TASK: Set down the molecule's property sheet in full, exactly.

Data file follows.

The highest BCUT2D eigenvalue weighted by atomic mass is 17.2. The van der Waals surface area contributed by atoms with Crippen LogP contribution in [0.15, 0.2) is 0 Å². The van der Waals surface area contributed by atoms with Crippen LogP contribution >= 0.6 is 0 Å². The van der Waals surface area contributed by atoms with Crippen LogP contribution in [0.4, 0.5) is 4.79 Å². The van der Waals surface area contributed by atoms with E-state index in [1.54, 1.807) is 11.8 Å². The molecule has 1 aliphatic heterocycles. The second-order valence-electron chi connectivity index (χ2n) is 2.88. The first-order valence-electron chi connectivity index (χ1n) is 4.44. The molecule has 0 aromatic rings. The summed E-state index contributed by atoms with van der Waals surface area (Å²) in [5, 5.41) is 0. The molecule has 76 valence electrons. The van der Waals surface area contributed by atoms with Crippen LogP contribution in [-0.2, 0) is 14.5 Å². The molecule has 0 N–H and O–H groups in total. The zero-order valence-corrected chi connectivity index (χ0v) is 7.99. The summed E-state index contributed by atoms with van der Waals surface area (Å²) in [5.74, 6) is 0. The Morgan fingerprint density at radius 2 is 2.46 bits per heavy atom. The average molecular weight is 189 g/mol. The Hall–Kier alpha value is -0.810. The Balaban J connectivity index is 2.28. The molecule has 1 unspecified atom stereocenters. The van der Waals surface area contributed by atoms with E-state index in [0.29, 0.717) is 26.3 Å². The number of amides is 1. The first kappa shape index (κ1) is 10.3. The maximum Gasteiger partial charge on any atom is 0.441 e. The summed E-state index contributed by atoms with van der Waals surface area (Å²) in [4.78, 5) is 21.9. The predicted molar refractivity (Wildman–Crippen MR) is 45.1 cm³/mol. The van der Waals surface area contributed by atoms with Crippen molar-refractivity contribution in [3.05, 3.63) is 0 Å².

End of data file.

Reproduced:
The highest BCUT2D eigenvalue weighted by atomic mass is 17.2. The van der Waals surface area contributed by atoms with Crippen LogP contribution in [0.15, 0.2) is 0 Å². The van der Waals surface area contributed by atoms with Crippen LogP contribution >= 0.6 is 0 Å². The van der Waals surface area contributed by atoms with Crippen LogP contribution in [0.4, 0.5) is 4.79 Å². The van der Waals surface area contributed by atoms with E-state index in [1.54, 1.807) is 11.8 Å². The molecule has 1 aliphatic heterocycles. The second-order valence-electron chi connectivity index (χ2n) is 2.88. The first-order valence-electron chi connectivity index (χ1n) is 4.44. The molecule has 0 aromatic rings. The summed E-state index contributed by atoms with van der Waals surface area (Å²) in [5, 5.41) is 0. The molecule has 76 valence electrons. The van der Waals surface area contributed by atoms with Crippen LogP contribution in [-0.2, 0) is 14.5 Å². The molecule has 0 N–H and O–H groups in total. The zero-order valence-corrected chi connectivity index (χ0v) is 7.99. The summed E-state index contributed by atoms with van der Waals surface area (Å²) in [5.74, 6) is 0. The Morgan fingerprint density at radius 2 is 2.46 bits per heavy atom. The average molecular weight is 189 g/mol. The Hall–Kier alpha value is -0.810. The Balaban J connectivity index is 2.28. The molecule has 1 unspecified atom stereocenters. The van der Waals surface area contributed by atoms with E-state index in [0.29, 0.717) is 26.3 Å². The number of amides is 1. The first kappa shape index (κ1) is 10.3. The maximum Gasteiger partial charge on any atom is 0.441 e. The summed E-state index contributed by atoms with van der Waals surface area (Å²) in [4.78, 5) is 21.9. The predicted molar refractivity (Wildman–Crippen MR) is 45.1 cm³/mol. The van der Waals surface area contributed by atoms with Crippen molar-refractivity contribution in [3.05, 3.63) is 0 Å².